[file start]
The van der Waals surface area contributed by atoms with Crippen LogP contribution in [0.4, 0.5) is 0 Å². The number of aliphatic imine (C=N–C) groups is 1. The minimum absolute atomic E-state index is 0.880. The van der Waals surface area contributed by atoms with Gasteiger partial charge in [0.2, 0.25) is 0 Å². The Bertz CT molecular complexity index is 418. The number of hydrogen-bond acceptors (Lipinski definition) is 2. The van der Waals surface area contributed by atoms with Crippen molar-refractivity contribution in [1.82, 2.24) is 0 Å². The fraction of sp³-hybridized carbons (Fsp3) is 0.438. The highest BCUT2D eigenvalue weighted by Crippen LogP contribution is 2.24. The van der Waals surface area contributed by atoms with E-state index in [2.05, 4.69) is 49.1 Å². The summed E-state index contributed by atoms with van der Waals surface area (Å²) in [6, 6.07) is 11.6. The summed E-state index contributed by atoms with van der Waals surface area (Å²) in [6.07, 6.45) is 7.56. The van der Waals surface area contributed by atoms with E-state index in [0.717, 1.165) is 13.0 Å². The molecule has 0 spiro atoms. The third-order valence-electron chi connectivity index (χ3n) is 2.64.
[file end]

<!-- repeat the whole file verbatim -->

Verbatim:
The van der Waals surface area contributed by atoms with Crippen LogP contribution in [0.4, 0.5) is 0 Å². The number of aliphatic imine (C=N–C) groups is 1. The minimum absolute atomic E-state index is 0.880. The van der Waals surface area contributed by atoms with Gasteiger partial charge in [0.2, 0.25) is 0 Å². The Bertz CT molecular complexity index is 418. The number of hydrogen-bond acceptors (Lipinski definition) is 2. The van der Waals surface area contributed by atoms with Crippen molar-refractivity contribution in [1.82, 2.24) is 0 Å². The fraction of sp³-hybridized carbons (Fsp3) is 0.438. The highest BCUT2D eigenvalue weighted by Crippen LogP contribution is 2.24. The van der Waals surface area contributed by atoms with E-state index in [2.05, 4.69) is 49.1 Å². The summed E-state index contributed by atoms with van der Waals surface area (Å²) in [6, 6.07) is 11.6. The summed E-state index contributed by atoms with van der Waals surface area (Å²) in [6.07, 6.45) is 7.56. The van der Waals surface area contributed by atoms with E-state index in [0.717, 1.165) is 13.0 Å². The molecule has 0 spiro atoms. The third-order valence-electron chi connectivity index (χ3n) is 2.64.